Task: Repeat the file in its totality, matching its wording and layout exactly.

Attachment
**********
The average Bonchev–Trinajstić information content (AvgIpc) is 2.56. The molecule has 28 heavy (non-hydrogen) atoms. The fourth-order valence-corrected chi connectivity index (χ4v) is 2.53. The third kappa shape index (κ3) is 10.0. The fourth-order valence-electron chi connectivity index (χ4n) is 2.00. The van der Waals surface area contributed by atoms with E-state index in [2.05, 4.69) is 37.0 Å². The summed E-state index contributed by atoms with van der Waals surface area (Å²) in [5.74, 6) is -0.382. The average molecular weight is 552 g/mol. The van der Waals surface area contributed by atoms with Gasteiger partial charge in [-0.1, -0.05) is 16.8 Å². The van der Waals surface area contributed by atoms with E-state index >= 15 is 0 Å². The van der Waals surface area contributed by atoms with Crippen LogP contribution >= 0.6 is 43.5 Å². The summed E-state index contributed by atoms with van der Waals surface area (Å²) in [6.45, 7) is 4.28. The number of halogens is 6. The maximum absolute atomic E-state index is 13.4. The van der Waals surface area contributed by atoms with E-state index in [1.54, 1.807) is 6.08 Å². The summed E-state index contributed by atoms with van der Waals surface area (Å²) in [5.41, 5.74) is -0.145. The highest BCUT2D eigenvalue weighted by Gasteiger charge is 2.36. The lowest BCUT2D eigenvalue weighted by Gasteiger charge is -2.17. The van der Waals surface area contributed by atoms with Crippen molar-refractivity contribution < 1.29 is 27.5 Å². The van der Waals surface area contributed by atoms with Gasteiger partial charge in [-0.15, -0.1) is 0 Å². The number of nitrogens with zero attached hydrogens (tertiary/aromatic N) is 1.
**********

The average Bonchev–Trinajstić information content (AvgIpc) is 2.56. The molecule has 28 heavy (non-hydrogen) atoms. The fourth-order valence-corrected chi connectivity index (χ4v) is 2.53. The third kappa shape index (κ3) is 10.0. The fourth-order valence-electron chi connectivity index (χ4n) is 2.00. The van der Waals surface area contributed by atoms with E-state index in [2.05, 4.69) is 37.0 Å². The summed E-state index contributed by atoms with van der Waals surface area (Å²) in [5.74, 6) is -0.382. The average molecular weight is 552 g/mol. The van der Waals surface area contributed by atoms with Gasteiger partial charge in [-0.1, -0.05) is 16.8 Å². The van der Waals surface area contributed by atoms with E-state index >= 15 is 0 Å². The van der Waals surface area contributed by atoms with Crippen LogP contribution >= 0.6 is 43.5 Å². The summed E-state index contributed by atoms with van der Waals surface area (Å²) in [6.45, 7) is 4.28. The number of halogens is 6. The maximum absolute atomic E-state index is 13.4. The van der Waals surface area contributed by atoms with E-state index in [1.54, 1.807) is 6.08 Å². The summed E-state index contributed by atoms with van der Waals surface area (Å²) in [5.41, 5.74) is -0.145. The highest BCUT2D eigenvalue weighted by Gasteiger charge is 2.36. The lowest BCUT2D eigenvalue weighted by Gasteiger charge is -2.17. The van der Waals surface area contributed by atoms with Crippen molar-refractivity contribution < 1.29 is 27.5 Å². The van der Waals surface area contributed by atoms with Gasteiger partial charge in [-0.15, -0.1) is 0 Å². The number of nitrogens with zero attached hydrogens (tertiary/aromatic N) is 1.